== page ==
22490 Using Surveillance Indicators for Vaccine-Preventable Diseases (VPDs): National Notifiable Diseases Surveillance System (NNDSS), 2000-2009

Tuesday, April 20, 2010: 2:05 PM
Regency Ballroom VII

Background: The National Notifiable Diseases Surveillance System (NNDSS) supports assessment of epidemiologic trends and programmatic impact. NNDSS data are used by states/jurisdictions and are transmitted to CDC through the National Electronic Telecommunications System for Surveillance (NETSS) or the National Electronic Disease Surveillance System (NEDSS). Variations in VPD reporting and notification may be due to disease/condition characteristics (e.g., symptoms, incidence, severity), availability of laboratory diagnostics, patient and provider awareness, jurisdiction attributes (e.g., laws, regulations), disease transmission setting, and capacity for electronic data transmission. Surveillance indicators can assess infrastructure, practices/procedures, thoroughness and appropriateness of case investigation, laboratory performance, and completeness of case reporting.

Objectives: By the end of the presentation participants will be able to: • describe surveillance indicators • understand surveillance indicator data for measles, mumps, rubella, pertussis, and Haemophilus influenzae • discuss the utility of new surveillance indicators for varicella, invasive pneumococcal disease, and meningococcal disease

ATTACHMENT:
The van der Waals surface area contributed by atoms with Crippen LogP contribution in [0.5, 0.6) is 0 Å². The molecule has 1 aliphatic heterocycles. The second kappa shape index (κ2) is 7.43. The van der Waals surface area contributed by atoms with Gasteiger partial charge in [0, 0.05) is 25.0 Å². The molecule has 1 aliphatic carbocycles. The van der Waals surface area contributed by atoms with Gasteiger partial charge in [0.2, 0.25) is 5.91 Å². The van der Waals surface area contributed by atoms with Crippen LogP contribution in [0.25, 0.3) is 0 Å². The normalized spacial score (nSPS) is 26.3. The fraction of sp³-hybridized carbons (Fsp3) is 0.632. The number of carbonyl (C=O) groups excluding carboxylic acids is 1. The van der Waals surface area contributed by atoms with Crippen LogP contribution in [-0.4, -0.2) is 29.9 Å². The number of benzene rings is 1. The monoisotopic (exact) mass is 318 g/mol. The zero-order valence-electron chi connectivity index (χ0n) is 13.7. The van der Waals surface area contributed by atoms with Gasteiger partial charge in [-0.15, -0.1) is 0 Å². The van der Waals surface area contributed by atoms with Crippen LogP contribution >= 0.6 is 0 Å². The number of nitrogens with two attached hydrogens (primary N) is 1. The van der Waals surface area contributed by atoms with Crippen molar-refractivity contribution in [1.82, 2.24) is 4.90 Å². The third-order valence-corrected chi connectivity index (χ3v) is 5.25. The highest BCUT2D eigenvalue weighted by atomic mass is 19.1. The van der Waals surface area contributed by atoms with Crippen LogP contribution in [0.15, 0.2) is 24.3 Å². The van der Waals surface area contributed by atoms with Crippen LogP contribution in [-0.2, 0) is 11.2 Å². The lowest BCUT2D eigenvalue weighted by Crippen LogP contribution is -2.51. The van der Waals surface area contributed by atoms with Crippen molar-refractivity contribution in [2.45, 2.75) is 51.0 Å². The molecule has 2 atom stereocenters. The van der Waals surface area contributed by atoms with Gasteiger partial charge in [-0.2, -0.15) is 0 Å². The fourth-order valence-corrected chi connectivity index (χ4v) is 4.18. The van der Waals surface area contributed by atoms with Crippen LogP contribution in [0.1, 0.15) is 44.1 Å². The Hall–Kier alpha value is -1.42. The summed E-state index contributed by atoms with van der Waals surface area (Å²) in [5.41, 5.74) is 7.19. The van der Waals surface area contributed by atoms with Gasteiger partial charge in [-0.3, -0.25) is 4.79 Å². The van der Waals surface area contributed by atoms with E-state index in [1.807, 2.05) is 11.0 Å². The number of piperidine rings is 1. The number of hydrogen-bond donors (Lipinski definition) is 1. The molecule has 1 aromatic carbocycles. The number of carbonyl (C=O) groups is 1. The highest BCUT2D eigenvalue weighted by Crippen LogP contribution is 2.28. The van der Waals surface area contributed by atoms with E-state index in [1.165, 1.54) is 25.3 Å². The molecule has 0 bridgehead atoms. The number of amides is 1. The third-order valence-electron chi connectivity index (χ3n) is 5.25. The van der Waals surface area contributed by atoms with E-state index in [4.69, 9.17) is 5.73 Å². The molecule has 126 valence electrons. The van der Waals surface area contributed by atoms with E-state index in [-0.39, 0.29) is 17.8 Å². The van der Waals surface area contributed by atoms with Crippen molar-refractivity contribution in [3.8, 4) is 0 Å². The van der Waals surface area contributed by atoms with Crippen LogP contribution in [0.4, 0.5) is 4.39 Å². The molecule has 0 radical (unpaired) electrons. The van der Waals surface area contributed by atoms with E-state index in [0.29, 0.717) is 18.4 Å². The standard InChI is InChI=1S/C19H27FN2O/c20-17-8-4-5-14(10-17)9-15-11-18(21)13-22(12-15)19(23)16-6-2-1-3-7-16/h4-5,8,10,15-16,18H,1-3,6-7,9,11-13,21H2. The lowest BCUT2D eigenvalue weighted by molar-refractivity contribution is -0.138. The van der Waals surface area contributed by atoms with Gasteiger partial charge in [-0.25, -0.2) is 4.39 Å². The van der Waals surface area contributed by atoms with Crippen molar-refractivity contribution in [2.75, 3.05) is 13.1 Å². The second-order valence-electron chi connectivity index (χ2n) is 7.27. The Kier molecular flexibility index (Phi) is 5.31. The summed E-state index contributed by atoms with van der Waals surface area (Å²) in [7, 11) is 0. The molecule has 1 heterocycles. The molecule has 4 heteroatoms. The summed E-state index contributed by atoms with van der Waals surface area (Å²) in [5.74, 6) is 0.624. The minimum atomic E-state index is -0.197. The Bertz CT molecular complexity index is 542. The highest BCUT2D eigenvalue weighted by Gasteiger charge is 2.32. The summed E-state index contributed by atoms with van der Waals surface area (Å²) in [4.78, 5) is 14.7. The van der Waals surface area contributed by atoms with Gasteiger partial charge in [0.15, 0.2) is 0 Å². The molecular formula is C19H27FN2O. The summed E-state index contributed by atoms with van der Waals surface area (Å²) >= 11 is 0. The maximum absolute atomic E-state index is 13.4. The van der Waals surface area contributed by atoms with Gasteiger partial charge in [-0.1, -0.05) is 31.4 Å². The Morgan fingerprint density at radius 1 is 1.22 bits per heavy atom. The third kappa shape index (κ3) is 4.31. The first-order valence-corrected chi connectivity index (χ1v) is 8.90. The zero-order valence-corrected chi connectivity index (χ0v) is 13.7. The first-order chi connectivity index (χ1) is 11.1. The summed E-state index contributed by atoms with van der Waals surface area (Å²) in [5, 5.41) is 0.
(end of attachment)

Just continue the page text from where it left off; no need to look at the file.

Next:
Methods: Analyses used NNDSS data from MMWR (2000-2009). Specific indicators included overall completeness of epidemiologically important information, timeliness of reporting and notification, appropriateness and completeness of laboratory testing, completeness of vaccination history, and importation status.

Results: Final national data suggest that annually, for H. influenzae, the percent of cases <5 years with serotype testing was 40-63% (range by year) and with complete vaccine history was 15-22%. For measles, overall completeness of data was 56-87%, importation status was known for 18-73% of cases, and laboratory testing was done at CDC for 21-70% of cases. For pertussis, 17-51% of children <7 years had complete vaccine history. For rubella, pregnancy status was known for 38-84% of cases and importation status was known for 0-44% of cases. For mumps, overall data completeness was 40-51%.

Conclusions: Surveillance indicators, monitored through electronic national passive surveillance data, can assess the quality of national surveillance data and identify components of surveillance that need improvement.